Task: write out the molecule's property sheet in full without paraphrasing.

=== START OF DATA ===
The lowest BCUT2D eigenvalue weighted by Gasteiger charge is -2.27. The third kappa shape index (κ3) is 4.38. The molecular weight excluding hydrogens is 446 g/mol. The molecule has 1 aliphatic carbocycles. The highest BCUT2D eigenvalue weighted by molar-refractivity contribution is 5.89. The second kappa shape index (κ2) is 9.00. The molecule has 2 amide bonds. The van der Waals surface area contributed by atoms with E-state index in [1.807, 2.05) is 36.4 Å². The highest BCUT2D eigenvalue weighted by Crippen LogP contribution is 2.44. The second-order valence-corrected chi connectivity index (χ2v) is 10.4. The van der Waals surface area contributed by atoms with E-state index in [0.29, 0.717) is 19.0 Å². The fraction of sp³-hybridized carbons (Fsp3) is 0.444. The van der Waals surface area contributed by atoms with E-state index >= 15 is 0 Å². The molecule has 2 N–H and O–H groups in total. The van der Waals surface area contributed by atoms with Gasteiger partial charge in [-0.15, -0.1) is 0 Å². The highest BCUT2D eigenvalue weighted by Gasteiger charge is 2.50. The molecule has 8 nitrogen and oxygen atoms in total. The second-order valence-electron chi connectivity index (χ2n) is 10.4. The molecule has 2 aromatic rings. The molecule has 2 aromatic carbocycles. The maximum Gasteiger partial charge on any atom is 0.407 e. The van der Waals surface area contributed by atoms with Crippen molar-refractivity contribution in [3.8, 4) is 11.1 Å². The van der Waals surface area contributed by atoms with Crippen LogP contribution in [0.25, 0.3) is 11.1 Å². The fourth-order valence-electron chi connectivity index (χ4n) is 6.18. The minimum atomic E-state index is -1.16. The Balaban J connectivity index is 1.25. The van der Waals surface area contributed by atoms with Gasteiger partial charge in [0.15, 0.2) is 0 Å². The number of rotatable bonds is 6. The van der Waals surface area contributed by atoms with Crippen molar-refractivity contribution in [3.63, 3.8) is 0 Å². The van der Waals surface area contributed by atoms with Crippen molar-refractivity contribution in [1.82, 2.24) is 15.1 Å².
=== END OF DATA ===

The lowest BCUT2D eigenvalue weighted by Gasteiger charge is -2.27. The third kappa shape index (κ3) is 4.38. The molecular weight excluding hydrogens is 446 g/mol. The molecule has 1 aliphatic carbocycles. The highest BCUT2D eigenvalue weighted by molar-refractivity contribution is 5.89. The second kappa shape index (κ2) is 9.00. The molecule has 2 amide bonds. The van der Waals surface area contributed by atoms with E-state index in [1.807, 2.05) is 36.4 Å². The highest BCUT2D eigenvalue weighted by Crippen LogP contribution is 2.44. The second-order valence-corrected chi connectivity index (χ2v) is 10.4. The van der Waals surface area contributed by atoms with E-state index in [0.29, 0.717) is 19.0 Å². The fraction of sp³-hybridized carbons (Fsp3) is 0.444. The van der Waals surface area contributed by atoms with E-state index >= 15 is 0 Å². The molecule has 2 N–H and O–H groups in total. The van der Waals surface area contributed by atoms with Gasteiger partial charge in [-0.15, -0.1) is 0 Å². The highest BCUT2D eigenvalue weighted by Gasteiger charge is 2.50. The molecule has 8 nitrogen and oxygen atoms in total. The second-order valence-electron chi connectivity index (χ2n) is 10.4. The molecule has 2 aromatic rings. The molecule has 2 aromatic carbocycles. The maximum Gasteiger partial charge on any atom is 0.407 e. The van der Waals surface area contributed by atoms with Crippen molar-refractivity contribution in [3.8, 4) is 11.1 Å². The van der Waals surface area contributed by atoms with Crippen LogP contribution in [0.25, 0.3) is 11.1 Å². The fourth-order valence-electron chi connectivity index (χ4n) is 6.18. The minimum atomic E-state index is -1.16. The Balaban J connectivity index is 1.25. The van der Waals surface area contributed by atoms with Gasteiger partial charge in [0.15, 0.2) is 0 Å². The number of rotatable bonds is 6. The van der Waals surface area contributed by atoms with Crippen molar-refractivity contribution in [3.63, 3.8) is 0 Å². The van der Waals surface area contributed by atoms with Crippen molar-refractivity contribution in [1.82, 2.24) is 15.1 Å².